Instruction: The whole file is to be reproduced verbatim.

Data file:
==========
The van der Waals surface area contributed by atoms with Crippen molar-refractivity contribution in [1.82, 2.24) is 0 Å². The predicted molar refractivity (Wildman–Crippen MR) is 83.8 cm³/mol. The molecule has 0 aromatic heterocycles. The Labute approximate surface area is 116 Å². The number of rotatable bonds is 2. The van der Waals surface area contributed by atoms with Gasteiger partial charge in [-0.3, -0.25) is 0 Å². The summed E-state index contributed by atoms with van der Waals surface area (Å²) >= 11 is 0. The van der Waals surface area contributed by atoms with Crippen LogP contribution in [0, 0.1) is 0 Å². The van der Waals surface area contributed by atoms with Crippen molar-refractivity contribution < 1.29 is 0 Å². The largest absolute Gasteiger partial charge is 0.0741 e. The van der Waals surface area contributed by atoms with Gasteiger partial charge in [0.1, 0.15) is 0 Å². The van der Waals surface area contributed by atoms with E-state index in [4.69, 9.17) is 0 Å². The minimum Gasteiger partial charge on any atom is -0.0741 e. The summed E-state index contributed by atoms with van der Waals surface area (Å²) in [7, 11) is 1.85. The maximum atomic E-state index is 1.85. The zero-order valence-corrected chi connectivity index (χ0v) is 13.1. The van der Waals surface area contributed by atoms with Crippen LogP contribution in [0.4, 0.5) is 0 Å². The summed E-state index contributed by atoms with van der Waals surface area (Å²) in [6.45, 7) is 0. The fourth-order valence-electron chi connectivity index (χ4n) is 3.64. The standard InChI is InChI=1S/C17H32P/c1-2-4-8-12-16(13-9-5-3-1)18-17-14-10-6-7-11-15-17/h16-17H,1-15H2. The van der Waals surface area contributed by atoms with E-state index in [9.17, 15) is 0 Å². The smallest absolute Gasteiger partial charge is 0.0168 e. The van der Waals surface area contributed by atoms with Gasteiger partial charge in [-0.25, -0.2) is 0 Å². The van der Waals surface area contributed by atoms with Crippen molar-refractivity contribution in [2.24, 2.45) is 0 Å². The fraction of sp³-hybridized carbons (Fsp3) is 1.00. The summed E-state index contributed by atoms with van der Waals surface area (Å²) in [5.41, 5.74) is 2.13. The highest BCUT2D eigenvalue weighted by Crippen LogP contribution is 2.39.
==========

The van der Waals surface area contributed by atoms with Crippen molar-refractivity contribution in [1.82, 2.24) is 0 Å². The predicted molar refractivity (Wildman–Crippen MR) is 83.8 cm³/mol. The molecule has 0 aromatic heterocycles. The Labute approximate surface area is 116 Å². The number of rotatable bonds is 2. The van der Waals surface area contributed by atoms with Gasteiger partial charge in [-0.3, -0.25) is 0 Å². The summed E-state index contributed by atoms with van der Waals surface area (Å²) >= 11 is 0. The van der Waals surface area contributed by atoms with Crippen LogP contribution in [0, 0.1) is 0 Å². The van der Waals surface area contributed by atoms with Crippen molar-refractivity contribution < 1.29 is 0 Å². The largest absolute Gasteiger partial charge is 0.0741 e. The van der Waals surface area contributed by atoms with Gasteiger partial charge in [0.1, 0.15) is 0 Å². The van der Waals surface area contributed by atoms with E-state index in [4.69, 9.17) is 0 Å². The minimum Gasteiger partial charge on any atom is -0.0741 e. The summed E-state index contributed by atoms with van der Waals surface area (Å²) in [7, 11) is 1.85. The maximum atomic E-state index is 1.85. The zero-order valence-corrected chi connectivity index (χ0v) is 13.1. The van der Waals surface area contributed by atoms with Crippen LogP contribution in [0.4, 0.5) is 0 Å². The summed E-state index contributed by atoms with van der Waals surface area (Å²) in [6.45, 7) is 0. The fourth-order valence-electron chi connectivity index (χ4n) is 3.64. The standard InChI is InChI=1S/C17H32P/c1-2-4-8-12-16(13-9-5-3-1)18-17-14-10-6-7-11-15-17/h16-17H,1-15H2. The van der Waals surface area contributed by atoms with E-state index in [9.17, 15) is 0 Å². The smallest absolute Gasteiger partial charge is 0.0168 e. The van der Waals surface area contributed by atoms with Gasteiger partial charge in [-0.25, -0.2) is 0 Å². The van der Waals surface area contributed by atoms with Crippen molar-refractivity contribution in [2.24, 2.45) is 0 Å². The fraction of sp³-hybridized carbons (Fsp3) is 1.00. The summed E-state index contributed by atoms with van der Waals surface area (Å²) in [5.41, 5.74) is 2.13. The highest BCUT2D eigenvalue weighted by Crippen LogP contribution is 2.39.